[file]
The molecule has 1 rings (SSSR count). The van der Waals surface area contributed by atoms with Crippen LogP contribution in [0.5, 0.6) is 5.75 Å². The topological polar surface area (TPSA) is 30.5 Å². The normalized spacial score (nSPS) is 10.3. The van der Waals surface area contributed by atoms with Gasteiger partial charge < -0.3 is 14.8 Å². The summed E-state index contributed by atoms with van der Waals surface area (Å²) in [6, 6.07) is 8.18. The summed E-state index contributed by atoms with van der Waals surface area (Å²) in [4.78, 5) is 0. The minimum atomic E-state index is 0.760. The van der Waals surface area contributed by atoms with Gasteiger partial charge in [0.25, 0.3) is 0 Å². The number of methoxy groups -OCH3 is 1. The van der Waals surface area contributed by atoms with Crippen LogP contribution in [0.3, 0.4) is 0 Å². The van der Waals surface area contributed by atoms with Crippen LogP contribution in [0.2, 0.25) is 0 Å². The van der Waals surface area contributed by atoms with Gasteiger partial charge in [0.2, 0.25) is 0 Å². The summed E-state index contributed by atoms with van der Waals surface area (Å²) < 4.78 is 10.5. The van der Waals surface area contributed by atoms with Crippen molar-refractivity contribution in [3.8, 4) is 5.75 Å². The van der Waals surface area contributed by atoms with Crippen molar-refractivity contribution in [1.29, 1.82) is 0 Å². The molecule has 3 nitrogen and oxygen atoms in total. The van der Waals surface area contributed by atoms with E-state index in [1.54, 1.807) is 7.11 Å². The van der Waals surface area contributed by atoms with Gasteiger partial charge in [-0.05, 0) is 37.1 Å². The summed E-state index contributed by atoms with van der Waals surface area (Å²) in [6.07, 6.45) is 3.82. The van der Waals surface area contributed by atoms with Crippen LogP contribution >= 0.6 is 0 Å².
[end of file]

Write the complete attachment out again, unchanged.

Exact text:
The molecule has 1 rings (SSSR count). The van der Waals surface area contributed by atoms with Crippen LogP contribution in [0.5, 0.6) is 5.75 Å². The topological polar surface area (TPSA) is 30.5 Å². The normalized spacial score (nSPS) is 10.3. The van der Waals surface area contributed by atoms with Gasteiger partial charge < -0.3 is 14.8 Å². The summed E-state index contributed by atoms with van der Waals surface area (Å²) in [6, 6.07) is 8.18. The summed E-state index contributed by atoms with van der Waals surface area (Å²) in [4.78, 5) is 0. The minimum atomic E-state index is 0.760. The van der Waals surface area contributed by atoms with Gasteiger partial charge in [0.25, 0.3) is 0 Å². The number of methoxy groups -OCH3 is 1. The van der Waals surface area contributed by atoms with Crippen LogP contribution in [0.3, 0.4) is 0 Å². The van der Waals surface area contributed by atoms with Crippen LogP contribution in [0.2, 0.25) is 0 Å². The van der Waals surface area contributed by atoms with Gasteiger partial charge in [0.2, 0.25) is 0 Å². The summed E-state index contributed by atoms with van der Waals surface area (Å²) < 4.78 is 10.5. The van der Waals surface area contributed by atoms with Crippen molar-refractivity contribution in [3.8, 4) is 5.75 Å². The van der Waals surface area contributed by atoms with Crippen molar-refractivity contribution in [1.29, 1.82) is 0 Å². The molecule has 3 nitrogen and oxygen atoms in total. The van der Waals surface area contributed by atoms with E-state index in [1.54, 1.807) is 7.11 Å². The van der Waals surface area contributed by atoms with Gasteiger partial charge in [-0.05, 0) is 37.1 Å². The summed E-state index contributed by atoms with van der Waals surface area (Å²) in [6.07, 6.45) is 3.82. The van der Waals surface area contributed by atoms with Crippen LogP contribution >= 0.6 is 0 Å².